I don’t Netflix and I don’t chill. I live my life in the first person and I take my stories through my own eyeballs so I can turn around and tell them to you. So here is a little story for you, about a girl I happen to know. You can call her a woman, if you like and if it suits your politics. She calls herself a girl.
Once upon a time, this girl was a pilot. She was still a teenager when she soared off into the New Mexico sky on her own for the first time. When she landed, her instructor cut off the tail of her dress shirt. This is a thing, if you did not know. She was tall and blonde and very serious. She grew up to own a few businesses and she became very much her own girl. She was independent. And if she did not always have things her own way, at least she always had the sky waiting for her.
This girl met a very bad man. He was bad in the way that men in the movies are bad, that violent, intemperate, dramatic way. And he was also bad in the tiresome little ways that men in real life are bad, the forgetting and the wandering and the way he was too slippery to pin down, like oyster meat under your fork or tongue. And one day she woke up to find herself fuzzy-headed in the hospital, bolted together inside and out, very far from home, stuck with this bad man like Belle in the castle of the Beast.
She wanted to fly home, but there was no way to fly home. There was no more way to fly at all. She was broken in ways that might always keep her from flying. I am sure she thought about giving up. But she put her head down and she worked on unbreaking herself. They say you cannot unbreak yourself, the same way you cannot un-ring a bell. But she unbroke herself.
“If I cannot fly,” she said, “I will race.”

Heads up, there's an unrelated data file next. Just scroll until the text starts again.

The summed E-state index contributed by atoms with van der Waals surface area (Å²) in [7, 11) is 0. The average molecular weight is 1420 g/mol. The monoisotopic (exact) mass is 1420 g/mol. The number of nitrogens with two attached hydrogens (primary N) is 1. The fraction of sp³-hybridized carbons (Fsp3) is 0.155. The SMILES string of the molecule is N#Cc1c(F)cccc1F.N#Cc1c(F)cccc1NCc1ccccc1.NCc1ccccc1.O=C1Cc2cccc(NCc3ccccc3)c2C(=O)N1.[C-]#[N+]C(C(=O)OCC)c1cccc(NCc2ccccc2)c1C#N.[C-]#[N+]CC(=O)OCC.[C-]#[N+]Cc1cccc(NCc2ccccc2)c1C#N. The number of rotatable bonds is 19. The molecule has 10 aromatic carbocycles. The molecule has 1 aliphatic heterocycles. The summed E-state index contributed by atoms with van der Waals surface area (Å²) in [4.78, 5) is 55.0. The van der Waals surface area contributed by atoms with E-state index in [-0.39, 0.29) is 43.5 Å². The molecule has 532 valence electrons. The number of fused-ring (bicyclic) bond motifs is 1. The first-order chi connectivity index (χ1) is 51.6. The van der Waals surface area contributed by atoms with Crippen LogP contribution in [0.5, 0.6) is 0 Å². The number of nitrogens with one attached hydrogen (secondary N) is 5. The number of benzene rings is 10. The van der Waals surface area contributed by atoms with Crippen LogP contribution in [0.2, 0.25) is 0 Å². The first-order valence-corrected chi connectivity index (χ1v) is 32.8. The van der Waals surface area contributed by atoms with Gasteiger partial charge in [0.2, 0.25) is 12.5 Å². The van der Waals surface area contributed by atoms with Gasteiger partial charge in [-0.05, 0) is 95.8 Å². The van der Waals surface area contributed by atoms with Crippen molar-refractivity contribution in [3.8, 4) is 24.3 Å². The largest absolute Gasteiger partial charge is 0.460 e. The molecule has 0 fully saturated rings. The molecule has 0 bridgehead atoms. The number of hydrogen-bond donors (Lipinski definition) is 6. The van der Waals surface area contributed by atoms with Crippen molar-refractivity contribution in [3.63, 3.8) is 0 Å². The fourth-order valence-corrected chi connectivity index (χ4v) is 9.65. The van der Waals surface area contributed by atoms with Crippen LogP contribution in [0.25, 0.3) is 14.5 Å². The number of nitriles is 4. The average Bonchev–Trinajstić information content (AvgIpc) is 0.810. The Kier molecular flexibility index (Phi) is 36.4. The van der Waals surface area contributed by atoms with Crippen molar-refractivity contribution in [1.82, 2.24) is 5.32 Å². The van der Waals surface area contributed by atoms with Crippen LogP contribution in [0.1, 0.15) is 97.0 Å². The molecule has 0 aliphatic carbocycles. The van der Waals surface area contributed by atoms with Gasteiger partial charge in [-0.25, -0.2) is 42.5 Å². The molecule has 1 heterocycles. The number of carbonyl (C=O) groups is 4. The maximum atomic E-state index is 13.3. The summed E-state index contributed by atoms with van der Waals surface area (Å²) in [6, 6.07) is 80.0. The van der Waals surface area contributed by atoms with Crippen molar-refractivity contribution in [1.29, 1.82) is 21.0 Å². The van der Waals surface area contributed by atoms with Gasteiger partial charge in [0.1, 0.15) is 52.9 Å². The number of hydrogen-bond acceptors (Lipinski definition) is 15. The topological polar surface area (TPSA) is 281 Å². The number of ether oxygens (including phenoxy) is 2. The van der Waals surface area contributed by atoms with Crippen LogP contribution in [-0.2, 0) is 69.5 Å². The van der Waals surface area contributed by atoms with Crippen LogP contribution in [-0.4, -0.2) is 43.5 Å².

“You know, if it’s not fun anymore, you could just quit.”
I stared at my father as he spoke these words, confused beyond belief. He had just picked me up from a brutal three-a-day football practice in the heat of the Ohio summer. As I sat there in the passenger seat of his piano black Infiniti J30, baking in the leather interior, I couldn’t begin to comprehend why he would tell me it was okay to quit.
Sure, I’d been complaining I was in danger of being passed over for a starting wide receiver spot, for which I’d been fighting for nearly three years. And yes, the practices were hard. We didn’t know much about things like “hydration” or “concussions” in the mid-’90s. We got water breaks about once an hour. If you got your bell rung, you just sat out a play and jumped back in. Sitting out too long meant that somebody else got your reps. But I never, ever considered quitting the team. Those guys were my teammates. My brothers. I could never quit on them. Quitting was for losers.
So as I stared at him, I decided right then and there that I wasn’t a quitter. Not only that, I decided that I would never become one. And that, my friends, is why I’m racing at Watkins Glen this weekend.
How many days until I get to race again?
I asked myself that question over and over again this winter. After my first experience running with the fledgling American Endurance Racing organization last fall, I spent many long, snowy winter weeks in Kentucky, counting the days until this season’s debut race at New Jersey Motorsports Park’s Lightning Raceway.
The writer has an obligation to put the reader in his shoes, to vividly describe his reality in a way that is descriptive enough to allow the reader to vicariously share his experiences. It is likely, dear reader, that I shall fail you today in my attempt to share my experience from this past weekend, but let me attempt by starting with this:
Watkins Glen is perilously wondrous.